Most plants propagate, or produce offspring, by seeds. The parent plant produces a flower, which is the reproductive organs of the plant. Once the flower is pollinated, or has received pollen from another plant, it will produce a seed. The seed contains the plant’s DNA and provides food for the embryo, or young plant. Once the seed has germinated, or started to grow, it will produce a new plant that is identical to the parent plant.
Plant reproduction is the process by which plants produce new individuals, or offspring. Seeds are the main way that plants reproduce, and in this worksheet, we’re going to learn all about how they travel.
When a plant produces a seed, it includes everything the new plant will need to get started in life. This includes things like a food supply, water, and the proper environment for germination (sprouting). Once the seed has everything it needs, it is ready to travel.
There are three main ways that seeds can travel: wind, water, and animals. Let’s take a closer look at each one.
Wind: Some seeds are designed to travel by wind. They often have light weight bodies and large surfaces that act like sails. The seed will be carried away by the wind until it eventually lands in a place that is conducive to germination. Dandelions and milkweed are two examples of plants that use this method of seed dispersal.
Water: Other seeds travel by water. These seeds often have hard shells or float on top of the water. They can be carried long distances by currents until they eventually land in a place where they can grow. Coconut palms and lotus flowers are two plants that use water to disperse their seeds.
Animals: The third way seeds can travel is via animals. Many animals eat fruits and vegetables as part of their diet and inadvertently disperse the seeds in their droppings. Additionally, some fruits (like strawberries) have small hooks or barbs that attach themselves to animals’ fur or feathers; when the animal brushes against something else, the fruit falls off and spreads its seed elsewhere.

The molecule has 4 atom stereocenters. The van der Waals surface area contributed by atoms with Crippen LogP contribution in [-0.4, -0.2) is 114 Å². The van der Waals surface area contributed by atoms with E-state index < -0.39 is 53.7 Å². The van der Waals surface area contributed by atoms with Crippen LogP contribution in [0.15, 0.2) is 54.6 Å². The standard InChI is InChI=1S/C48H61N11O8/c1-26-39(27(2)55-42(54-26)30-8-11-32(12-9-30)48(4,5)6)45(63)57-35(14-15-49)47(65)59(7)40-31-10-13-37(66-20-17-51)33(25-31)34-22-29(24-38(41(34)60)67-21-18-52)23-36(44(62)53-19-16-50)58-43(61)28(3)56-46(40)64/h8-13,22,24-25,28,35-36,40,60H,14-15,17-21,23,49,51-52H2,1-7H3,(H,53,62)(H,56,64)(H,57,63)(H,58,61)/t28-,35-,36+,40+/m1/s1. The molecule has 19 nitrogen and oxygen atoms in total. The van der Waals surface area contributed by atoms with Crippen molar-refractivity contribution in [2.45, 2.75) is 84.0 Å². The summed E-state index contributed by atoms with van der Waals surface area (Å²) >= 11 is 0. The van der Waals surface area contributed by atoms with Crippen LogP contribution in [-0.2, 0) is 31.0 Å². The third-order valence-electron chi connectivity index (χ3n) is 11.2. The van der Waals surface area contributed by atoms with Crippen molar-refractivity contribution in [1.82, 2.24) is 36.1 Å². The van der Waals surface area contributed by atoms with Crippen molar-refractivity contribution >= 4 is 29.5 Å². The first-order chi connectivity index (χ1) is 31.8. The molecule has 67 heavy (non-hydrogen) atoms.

How Flowers Reproduce
Flowers are the reproductive organs of a plant. The parts of a flower are the pistil, which is made up of the ovary, stigma, and style, and the stamen, which is made up of the anther and filaments. Pollination is when pollen from the anther falls on the stigma. Fertilization is when the pollen grain grows a tube down the style to the ovule and fertilizes the egg inside. The seed develops inside the ovary and the fruit develops around the seed.
Sexual Reproduction in Plants
Sexual reproduction in plants takes place when a male reproductive cell (pollen grain) fertilizes a female reproductive cell (ovule) to produce a seed. The process begins when the pollen grain germinates on the stigma of the pistil (female reproductive organ) of a flower. A pollen tube then grows down the style to the ovule. The male nucleustravels down the pollen tube and enters the ovule, where it fuses with the female nucleusto form a zygote. The zygote then grows into a seed.
The main benefit of sexual reproduction is that it results in genetic variation, which leads to increased fitness of offspring and helps populations adapt to changing environmental conditions.
Asexual Reproduction in Plants
Asexual reproduction is a type of reproduction by which offspring arise from a single parent, and inherit the genes of that parent only. Asexual reproduction can happen in plants in several ways, including vegetative propagation, regeneration, and budding.
Vegetative propagation is a type of asexual reproduction that involvesasexual spores called vegetative propagules. These are produced by some plants instead of flowers and seeds. The most common type of vegetative propagule is the stem, which can produce new roots and shoots to form a new plant. Other types of vegetative propagules include bulbs, corms, and rhizomes.
Regeneration is another type of asexual reproduction that is often seen in plants. Regeneration occurs when a part of the plant’s body is removed and it grows back. For example, if you cut the top off of a grass plant, it will grow back from the remaining stem.
Budding is yet another form of asexual reproduction in plants. Budding occurs when a new plant starts to grow from an existing plant. The new plant then breaks away from the parent plant and becomes its own independent entity.